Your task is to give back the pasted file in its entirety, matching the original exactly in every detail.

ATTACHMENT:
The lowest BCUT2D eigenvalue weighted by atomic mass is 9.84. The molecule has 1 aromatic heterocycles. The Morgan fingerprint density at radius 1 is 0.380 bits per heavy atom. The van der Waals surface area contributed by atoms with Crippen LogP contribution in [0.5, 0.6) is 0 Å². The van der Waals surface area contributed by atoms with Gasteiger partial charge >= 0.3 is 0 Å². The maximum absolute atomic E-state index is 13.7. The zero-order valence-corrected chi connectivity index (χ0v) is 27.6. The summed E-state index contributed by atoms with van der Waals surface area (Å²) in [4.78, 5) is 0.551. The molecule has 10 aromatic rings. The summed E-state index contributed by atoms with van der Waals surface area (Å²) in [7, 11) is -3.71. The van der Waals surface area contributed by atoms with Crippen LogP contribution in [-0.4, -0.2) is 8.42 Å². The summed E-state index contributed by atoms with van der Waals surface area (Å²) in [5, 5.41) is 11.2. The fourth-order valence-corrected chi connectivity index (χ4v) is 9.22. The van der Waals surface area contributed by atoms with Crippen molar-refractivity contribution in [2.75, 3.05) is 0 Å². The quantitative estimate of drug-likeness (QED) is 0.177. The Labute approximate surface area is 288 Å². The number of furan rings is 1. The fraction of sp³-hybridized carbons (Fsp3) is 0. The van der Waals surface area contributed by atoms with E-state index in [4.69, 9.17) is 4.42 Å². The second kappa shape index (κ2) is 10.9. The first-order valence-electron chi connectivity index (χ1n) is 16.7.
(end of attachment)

The lowest BCUT2D eigenvalue weighted by atomic mass is 9.84. The molecule has 1 aromatic heterocycles. The Morgan fingerprint density at radius 1 is 0.380 bits per heavy atom. The van der Waals surface area contributed by atoms with Crippen LogP contribution in [0.5, 0.6) is 0 Å². The van der Waals surface area contributed by atoms with Gasteiger partial charge >= 0.3 is 0 Å². The maximum absolute atomic E-state index is 13.7. The zero-order valence-corrected chi connectivity index (χ0v) is 27.6. The summed E-state index contributed by atoms with van der Waals surface area (Å²) in [4.78, 5) is 0.551. The molecule has 10 aromatic rings. The summed E-state index contributed by atoms with van der Waals surface area (Å²) in [7, 11) is -3.71. The van der Waals surface area contributed by atoms with Crippen LogP contribution in [-0.4, -0.2) is 8.42 Å². The summed E-state index contributed by atoms with van der Waals surface area (Å²) in [5, 5.41) is 11.2. The fourth-order valence-corrected chi connectivity index (χ4v) is 9.22. The van der Waals surface area contributed by atoms with Crippen molar-refractivity contribution in [2.75, 3.05) is 0 Å². The quantitative estimate of drug-likeness (QED) is 0.177. The Labute approximate surface area is 288 Å². The number of furan rings is 1. The fraction of sp³-hybridized carbons (Fsp3) is 0. The van der Waals surface area contributed by atoms with E-state index in [4.69, 9.17) is 4.42 Å². The second kappa shape index (κ2) is 10.9. The first-order valence-electron chi connectivity index (χ1n) is 16.7.